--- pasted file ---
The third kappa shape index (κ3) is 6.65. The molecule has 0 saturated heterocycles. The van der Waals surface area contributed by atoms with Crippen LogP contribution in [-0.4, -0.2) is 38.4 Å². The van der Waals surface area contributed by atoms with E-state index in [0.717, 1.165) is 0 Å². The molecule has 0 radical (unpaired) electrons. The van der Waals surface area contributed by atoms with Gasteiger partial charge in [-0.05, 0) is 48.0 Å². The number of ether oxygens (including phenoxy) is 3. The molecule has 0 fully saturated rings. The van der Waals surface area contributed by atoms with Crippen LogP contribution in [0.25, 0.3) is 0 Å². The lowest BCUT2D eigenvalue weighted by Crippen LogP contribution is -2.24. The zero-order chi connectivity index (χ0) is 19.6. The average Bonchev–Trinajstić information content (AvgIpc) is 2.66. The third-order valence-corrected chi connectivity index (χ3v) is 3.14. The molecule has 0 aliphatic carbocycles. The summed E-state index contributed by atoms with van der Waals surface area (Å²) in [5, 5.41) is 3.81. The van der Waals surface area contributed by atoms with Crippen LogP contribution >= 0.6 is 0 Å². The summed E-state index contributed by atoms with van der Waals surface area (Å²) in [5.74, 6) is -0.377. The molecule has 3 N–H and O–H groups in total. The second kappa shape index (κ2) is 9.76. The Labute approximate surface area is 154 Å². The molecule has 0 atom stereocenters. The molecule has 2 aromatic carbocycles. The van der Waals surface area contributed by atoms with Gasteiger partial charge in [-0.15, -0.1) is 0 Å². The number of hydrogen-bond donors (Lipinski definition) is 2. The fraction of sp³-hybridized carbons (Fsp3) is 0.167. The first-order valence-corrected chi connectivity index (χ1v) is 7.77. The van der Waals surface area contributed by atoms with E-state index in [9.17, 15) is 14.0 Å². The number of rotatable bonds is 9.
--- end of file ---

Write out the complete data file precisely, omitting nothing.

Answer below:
The third kappa shape index (κ3) is 6.65. The molecule has 0 saturated heterocycles. The van der Waals surface area contributed by atoms with Crippen LogP contribution in [-0.4, -0.2) is 38.4 Å². The van der Waals surface area contributed by atoms with E-state index in [0.717, 1.165) is 0 Å². The molecule has 0 radical (unpaired) electrons. The van der Waals surface area contributed by atoms with Gasteiger partial charge in [-0.05, 0) is 48.0 Å². The number of ether oxygens (including phenoxy) is 3. The molecule has 0 fully saturated rings. The van der Waals surface area contributed by atoms with Crippen LogP contribution in [0.25, 0.3) is 0 Å². The lowest BCUT2D eigenvalue weighted by Crippen LogP contribution is -2.24. The zero-order chi connectivity index (χ0) is 19.6. The average Bonchev–Trinajstić information content (AvgIpc) is 2.66. The third-order valence-corrected chi connectivity index (χ3v) is 3.14. The molecule has 0 aliphatic carbocycles. The summed E-state index contributed by atoms with van der Waals surface area (Å²) in [5, 5.41) is 3.81. The van der Waals surface area contributed by atoms with Crippen LogP contribution >= 0.6 is 0 Å². The summed E-state index contributed by atoms with van der Waals surface area (Å²) in [5.74, 6) is -0.377. The molecule has 3 N–H and O–H groups in total. The second kappa shape index (κ2) is 9.76. The Labute approximate surface area is 154 Å². The molecule has 0 atom stereocenters. The molecule has 2 aromatic carbocycles. The van der Waals surface area contributed by atoms with Gasteiger partial charge in [-0.15, -0.1) is 0 Å². The number of hydrogen-bond donors (Lipinski definition) is 2. The fraction of sp³-hybridized carbons (Fsp3) is 0.167. The first-order valence-corrected chi connectivity index (χ1v) is 7.77. The van der Waals surface area contributed by atoms with E-state index in [9.17, 15) is 14.0 Å². The number of rotatable bonds is 9.